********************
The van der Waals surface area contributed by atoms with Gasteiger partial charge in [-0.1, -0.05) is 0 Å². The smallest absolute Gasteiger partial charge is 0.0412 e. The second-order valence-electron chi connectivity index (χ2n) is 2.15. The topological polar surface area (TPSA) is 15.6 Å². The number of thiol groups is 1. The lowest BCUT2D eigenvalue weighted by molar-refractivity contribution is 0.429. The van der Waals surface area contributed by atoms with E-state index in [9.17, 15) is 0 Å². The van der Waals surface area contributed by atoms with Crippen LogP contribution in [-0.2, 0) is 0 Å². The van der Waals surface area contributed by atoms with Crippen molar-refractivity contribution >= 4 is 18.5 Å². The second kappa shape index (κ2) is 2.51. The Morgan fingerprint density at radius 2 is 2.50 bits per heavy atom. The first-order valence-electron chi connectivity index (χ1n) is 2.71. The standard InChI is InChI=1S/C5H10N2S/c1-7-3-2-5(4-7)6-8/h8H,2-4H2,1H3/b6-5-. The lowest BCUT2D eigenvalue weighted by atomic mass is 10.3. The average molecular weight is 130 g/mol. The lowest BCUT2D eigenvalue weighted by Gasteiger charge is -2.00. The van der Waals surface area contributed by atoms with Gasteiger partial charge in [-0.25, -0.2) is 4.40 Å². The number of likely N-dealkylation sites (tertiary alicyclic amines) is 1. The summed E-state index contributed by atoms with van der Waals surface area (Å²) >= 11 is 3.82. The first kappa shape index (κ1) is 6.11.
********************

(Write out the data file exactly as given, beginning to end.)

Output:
The van der Waals surface area contributed by atoms with Gasteiger partial charge in [-0.1, -0.05) is 0 Å². The smallest absolute Gasteiger partial charge is 0.0412 e. The second-order valence-electron chi connectivity index (χ2n) is 2.15. The topological polar surface area (TPSA) is 15.6 Å². The number of thiol groups is 1. The lowest BCUT2D eigenvalue weighted by molar-refractivity contribution is 0.429. The van der Waals surface area contributed by atoms with E-state index in [9.17, 15) is 0 Å². The van der Waals surface area contributed by atoms with Crippen LogP contribution in [-0.2, 0) is 0 Å². The van der Waals surface area contributed by atoms with Crippen molar-refractivity contribution >= 4 is 18.5 Å². The second kappa shape index (κ2) is 2.51. The Morgan fingerprint density at radius 2 is 2.50 bits per heavy atom. The first-order valence-electron chi connectivity index (χ1n) is 2.71. The standard InChI is InChI=1S/C5H10N2S/c1-7-3-2-5(4-7)6-8/h8H,2-4H2,1H3/b6-5-. The lowest BCUT2D eigenvalue weighted by atomic mass is 10.3. The average molecular weight is 130 g/mol. The lowest BCUT2D eigenvalue weighted by Gasteiger charge is -2.00. The van der Waals surface area contributed by atoms with Gasteiger partial charge in [-0.25, -0.2) is 4.40 Å². The number of likely N-dealkylation sites (tertiary alicyclic amines) is 1. The summed E-state index contributed by atoms with van der Waals surface area (Å²) >= 11 is 3.82. The first kappa shape index (κ1) is 6.11.